Normally the waxes density is much higher than in this lamp, and therefore i normally have to increase the density of the water in the lamp. At first i used a simple salt solution to do this, but i experienced that the wax would become "bubbly" and found out that this was because the salt decreases the surface tension of the water.. So instead of using salt i began using Glycerin to increase the waters density, which worked for me.. no more bubbly wax.

The problem is that when i work with this particular lamp i dont know anything i can add that would increase the surface tension, and remove the bubbles, without also increasing the waters density, and therefore make all the wax go back to the top as soon as its liquidified. So my main question is this

Does there exist any kind of liquid i can add to my solution that has a density which is lower than water and yet increases the surface tension?

Im sorry if that is a very dumb question.. I have no experience in chemistry at all, so this is a shot in the dark!

Thanks !

Bees wax might mix with a little solvent and water. I think they use that in the cosmetic industry. I just don't know if the bees wax will mix with your colored wax.

                      Sincerely,

                            William McCormick
 

Offline damocles

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What you really need for a lava lamp is a liquid or liquid mixture that:
(1) Has very low solubility in water
(2) Has a density close to that of water
(2) Has a coefficient of expansion greater than that of water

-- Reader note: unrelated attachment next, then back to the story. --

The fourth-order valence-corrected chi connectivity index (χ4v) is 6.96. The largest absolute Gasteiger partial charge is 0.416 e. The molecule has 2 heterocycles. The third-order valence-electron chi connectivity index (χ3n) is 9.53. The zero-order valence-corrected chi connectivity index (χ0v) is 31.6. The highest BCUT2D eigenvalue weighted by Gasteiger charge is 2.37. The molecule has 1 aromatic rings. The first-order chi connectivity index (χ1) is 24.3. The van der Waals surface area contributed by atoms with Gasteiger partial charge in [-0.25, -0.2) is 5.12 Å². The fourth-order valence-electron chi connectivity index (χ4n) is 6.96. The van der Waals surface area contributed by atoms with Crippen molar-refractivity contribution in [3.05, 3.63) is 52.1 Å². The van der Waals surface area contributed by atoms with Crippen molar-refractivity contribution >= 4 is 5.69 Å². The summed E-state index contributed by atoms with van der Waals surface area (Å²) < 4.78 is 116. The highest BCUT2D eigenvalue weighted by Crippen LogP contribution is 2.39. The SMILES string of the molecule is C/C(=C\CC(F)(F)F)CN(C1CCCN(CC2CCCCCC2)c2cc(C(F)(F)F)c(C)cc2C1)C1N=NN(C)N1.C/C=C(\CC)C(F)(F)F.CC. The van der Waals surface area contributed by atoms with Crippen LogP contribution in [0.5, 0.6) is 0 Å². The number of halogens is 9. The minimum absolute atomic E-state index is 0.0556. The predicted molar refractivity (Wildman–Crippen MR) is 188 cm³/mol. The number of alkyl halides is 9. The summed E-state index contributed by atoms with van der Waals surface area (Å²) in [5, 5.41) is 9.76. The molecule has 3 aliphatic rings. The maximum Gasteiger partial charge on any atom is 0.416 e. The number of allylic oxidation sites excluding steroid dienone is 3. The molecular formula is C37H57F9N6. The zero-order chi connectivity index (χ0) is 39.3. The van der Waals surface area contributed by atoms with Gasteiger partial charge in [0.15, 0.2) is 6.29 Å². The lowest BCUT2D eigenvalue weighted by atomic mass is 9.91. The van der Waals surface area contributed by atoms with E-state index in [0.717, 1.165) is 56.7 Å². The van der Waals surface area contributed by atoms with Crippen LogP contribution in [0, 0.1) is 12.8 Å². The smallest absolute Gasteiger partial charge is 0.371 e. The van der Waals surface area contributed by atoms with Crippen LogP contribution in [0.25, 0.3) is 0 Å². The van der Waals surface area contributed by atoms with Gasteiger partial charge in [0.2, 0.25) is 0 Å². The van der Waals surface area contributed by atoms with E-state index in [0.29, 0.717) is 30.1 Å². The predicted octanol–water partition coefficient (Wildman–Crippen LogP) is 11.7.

(3) Has surface tension properties such that it will not spread on top of water (although this last requirement may not be important if there is no air bubble at the top of the lamp).

You also need a dye or colouring material that will dissolve in the oil phase but has very low solubility in water, and materials that are free of any sort of detergent or other surfactant material.
In terms of this last requirement, it is probably wise to avoid adding anything at all to the water, and to do all of your mixing in the materials involved in the oil phase.

So the best strategy is to identify and use -- (1) An water-insoluble oil that is less dense than water; (2) An oil, wax, or organic solid, similarly insoluble in water, that will dissolve in the oil to make a mixture that is just fractionally more dense than water at about 30C. (3) A colouring material that will dissolve in the oil phase but not in water.

You mix (1) and (2), put in just a little of (3) to achieve the colour you want, add the oil to the lamp, and fill with clean boiled water, filling the lamp to the brim.
In operation, the lamp will heat the oil from below, making it less dense than the water, and it will rise. If the oil/water phase density difference is small and the interfacial tension is large, the oil will rise in large dollops in convection currents when it gets hot enough that its density is lower than that of the overlying water phase. Small dollops or breakup of dollops into tiny drops means that you have low interfacial tension, that is, surfactant/detergent contamination. Note that many (most?) dyes have some surfactant properties, so the colouring matter needs to be chosen with great care.

Chlorinated compounds were a common and convenient choice for component (2). There are good safety and environmental reasons for avoiding them, but there are still some that are readily available, and you will not be handling them often or using much. There are not many oils nor readily available oil-miscible compounds that can produce a phase more dense than water. Mixing things with water to make it less dense than pure water is problematic because most such substances have surfactant action and/or significant oil solubility.